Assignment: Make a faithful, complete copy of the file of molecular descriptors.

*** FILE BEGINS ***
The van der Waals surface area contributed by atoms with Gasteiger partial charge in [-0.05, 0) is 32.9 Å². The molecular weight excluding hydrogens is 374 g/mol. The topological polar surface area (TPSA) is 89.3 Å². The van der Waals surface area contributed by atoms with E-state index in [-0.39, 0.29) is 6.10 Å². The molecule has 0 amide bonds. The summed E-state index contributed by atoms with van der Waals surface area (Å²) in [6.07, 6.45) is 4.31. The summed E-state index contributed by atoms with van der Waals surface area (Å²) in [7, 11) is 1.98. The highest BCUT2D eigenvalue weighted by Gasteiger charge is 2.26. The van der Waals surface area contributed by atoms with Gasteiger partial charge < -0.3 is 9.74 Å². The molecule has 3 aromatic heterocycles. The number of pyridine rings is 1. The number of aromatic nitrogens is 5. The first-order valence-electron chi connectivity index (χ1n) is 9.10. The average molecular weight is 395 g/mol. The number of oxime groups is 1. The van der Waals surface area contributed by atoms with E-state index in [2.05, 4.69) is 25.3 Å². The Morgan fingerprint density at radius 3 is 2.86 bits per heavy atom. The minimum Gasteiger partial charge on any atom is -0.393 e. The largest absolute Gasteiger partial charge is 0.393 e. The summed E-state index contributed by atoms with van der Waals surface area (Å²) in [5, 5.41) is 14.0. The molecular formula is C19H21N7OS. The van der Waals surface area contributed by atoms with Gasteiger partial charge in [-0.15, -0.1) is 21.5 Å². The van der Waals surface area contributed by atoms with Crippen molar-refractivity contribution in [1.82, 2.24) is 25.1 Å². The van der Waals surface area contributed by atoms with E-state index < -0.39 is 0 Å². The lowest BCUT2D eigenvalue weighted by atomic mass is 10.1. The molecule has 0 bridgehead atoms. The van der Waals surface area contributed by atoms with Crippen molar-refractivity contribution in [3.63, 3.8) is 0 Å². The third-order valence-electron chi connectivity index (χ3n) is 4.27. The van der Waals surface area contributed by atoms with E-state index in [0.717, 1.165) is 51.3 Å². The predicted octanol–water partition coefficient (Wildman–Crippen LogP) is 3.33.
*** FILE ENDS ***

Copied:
The van der Waals surface area contributed by atoms with Gasteiger partial charge in [-0.05, 0) is 32.9 Å². The molecular weight excluding hydrogens is 374 g/mol. The topological polar surface area (TPSA) is 89.3 Å². The van der Waals surface area contributed by atoms with E-state index in [-0.39, 0.29) is 6.10 Å². The molecule has 0 amide bonds. The summed E-state index contributed by atoms with van der Waals surface area (Å²) in [6.07, 6.45) is 4.31. The summed E-state index contributed by atoms with van der Waals surface area (Å²) in [7, 11) is 1.98. The highest BCUT2D eigenvalue weighted by Gasteiger charge is 2.26. The van der Waals surface area contributed by atoms with Gasteiger partial charge < -0.3 is 9.74 Å². The molecule has 3 aromatic heterocycles. The number of pyridine rings is 1. The number of aromatic nitrogens is 5. The first-order valence-electron chi connectivity index (χ1n) is 9.10. The average molecular weight is 395 g/mol. The number of oxime groups is 1. The van der Waals surface area contributed by atoms with E-state index in [2.05, 4.69) is 25.3 Å². The Morgan fingerprint density at radius 3 is 2.86 bits per heavy atom. The minimum Gasteiger partial charge on any atom is -0.393 e. The largest absolute Gasteiger partial charge is 0.393 e. The summed E-state index contributed by atoms with van der Waals surface area (Å²) in [5, 5.41) is 14.0. The molecular formula is C19H21N7OS. The van der Waals surface area contributed by atoms with Gasteiger partial charge in [-0.15, -0.1) is 21.5 Å². The van der Waals surface area contributed by atoms with Crippen molar-refractivity contribution in [1.82, 2.24) is 25.1 Å². The van der Waals surface area contributed by atoms with E-state index < -0.39 is 0 Å². The lowest BCUT2D eigenvalue weighted by atomic mass is 10.1. The molecule has 0 bridgehead atoms. The van der Waals surface area contributed by atoms with Crippen molar-refractivity contribution in [3.63, 3.8) is 0 Å². The third-order valence-electron chi connectivity index (χ3n) is 4.27. The van der Waals surface area contributed by atoms with E-state index in [0.717, 1.165) is 51.3 Å². The predicted octanol–water partition coefficient (Wildman–Crippen LogP) is 3.33.